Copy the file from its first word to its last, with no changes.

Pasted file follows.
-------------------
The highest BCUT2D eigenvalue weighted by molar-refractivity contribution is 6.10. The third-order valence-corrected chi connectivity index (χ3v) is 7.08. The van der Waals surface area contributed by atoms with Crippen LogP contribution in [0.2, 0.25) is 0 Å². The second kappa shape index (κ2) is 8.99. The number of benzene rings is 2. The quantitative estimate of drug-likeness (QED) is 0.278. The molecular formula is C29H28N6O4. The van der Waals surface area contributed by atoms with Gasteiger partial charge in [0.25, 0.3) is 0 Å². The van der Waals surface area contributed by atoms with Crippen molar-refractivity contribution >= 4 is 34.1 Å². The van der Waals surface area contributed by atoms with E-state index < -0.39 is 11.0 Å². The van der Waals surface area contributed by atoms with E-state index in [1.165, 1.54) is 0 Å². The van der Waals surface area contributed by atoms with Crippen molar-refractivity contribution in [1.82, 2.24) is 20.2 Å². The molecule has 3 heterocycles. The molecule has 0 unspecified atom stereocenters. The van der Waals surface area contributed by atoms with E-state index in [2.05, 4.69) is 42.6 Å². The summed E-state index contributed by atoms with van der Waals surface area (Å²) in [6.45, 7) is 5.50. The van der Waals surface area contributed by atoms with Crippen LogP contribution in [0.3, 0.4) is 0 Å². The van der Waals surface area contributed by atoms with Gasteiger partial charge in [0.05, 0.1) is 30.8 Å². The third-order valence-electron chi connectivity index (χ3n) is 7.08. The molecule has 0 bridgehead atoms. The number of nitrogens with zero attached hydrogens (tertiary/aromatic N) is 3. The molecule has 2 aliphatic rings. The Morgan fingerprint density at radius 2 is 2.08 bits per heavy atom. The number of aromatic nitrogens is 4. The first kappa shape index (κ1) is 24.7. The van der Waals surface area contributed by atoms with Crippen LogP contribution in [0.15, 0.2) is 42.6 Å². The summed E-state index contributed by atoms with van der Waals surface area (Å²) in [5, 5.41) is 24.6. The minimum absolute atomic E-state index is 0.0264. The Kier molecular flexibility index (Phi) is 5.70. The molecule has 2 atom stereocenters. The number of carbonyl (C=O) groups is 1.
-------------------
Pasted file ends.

The highest BCUT2D eigenvalue weighted by molar-refractivity contribution is 6.10. The third-order valence-corrected chi connectivity index (χ3v) is 7.08. The van der Waals surface area contributed by atoms with Crippen LogP contribution in [0.2, 0.25) is 0 Å². The second kappa shape index (κ2) is 8.99. The number of benzene rings is 2. The quantitative estimate of drug-likeness (QED) is 0.278. The molecular formula is C29H28N6O4. The van der Waals surface area contributed by atoms with Gasteiger partial charge in [0.25, 0.3) is 0 Å². The van der Waals surface area contributed by atoms with Crippen molar-refractivity contribution >= 4 is 34.1 Å². The van der Waals surface area contributed by atoms with E-state index < -0.39 is 11.0 Å². The van der Waals surface area contributed by atoms with E-state index in [1.165, 1.54) is 0 Å². The van der Waals surface area contributed by atoms with Crippen molar-refractivity contribution in [1.82, 2.24) is 20.2 Å². The molecule has 3 heterocycles. The molecule has 0 unspecified atom stereocenters. The van der Waals surface area contributed by atoms with E-state index in [2.05, 4.69) is 42.6 Å². The summed E-state index contributed by atoms with van der Waals surface area (Å²) in [6.45, 7) is 5.50. The van der Waals surface area contributed by atoms with Crippen LogP contribution in [0.3, 0.4) is 0 Å². The van der Waals surface area contributed by atoms with Gasteiger partial charge in [0.05, 0.1) is 30.8 Å². The third-order valence-electron chi connectivity index (χ3n) is 7.08. The molecule has 0 bridgehead atoms. The number of nitrogens with zero attached hydrogens (tertiary/aromatic N) is 3. The molecule has 2 aliphatic rings. The Morgan fingerprint density at radius 2 is 2.08 bits per heavy atom. The number of aromatic nitrogens is 4. The first kappa shape index (κ1) is 24.7. The van der Waals surface area contributed by atoms with Crippen LogP contribution in [0.15, 0.2) is 42.6 Å². The summed E-state index contributed by atoms with van der Waals surface area (Å²) in [5, 5.41) is 24.6. The minimum absolute atomic E-state index is 0.0264. The Kier molecular flexibility index (Phi) is 5.70. The molecule has 2 atom stereocenters. The number of carbonyl (C=O) groups is 1.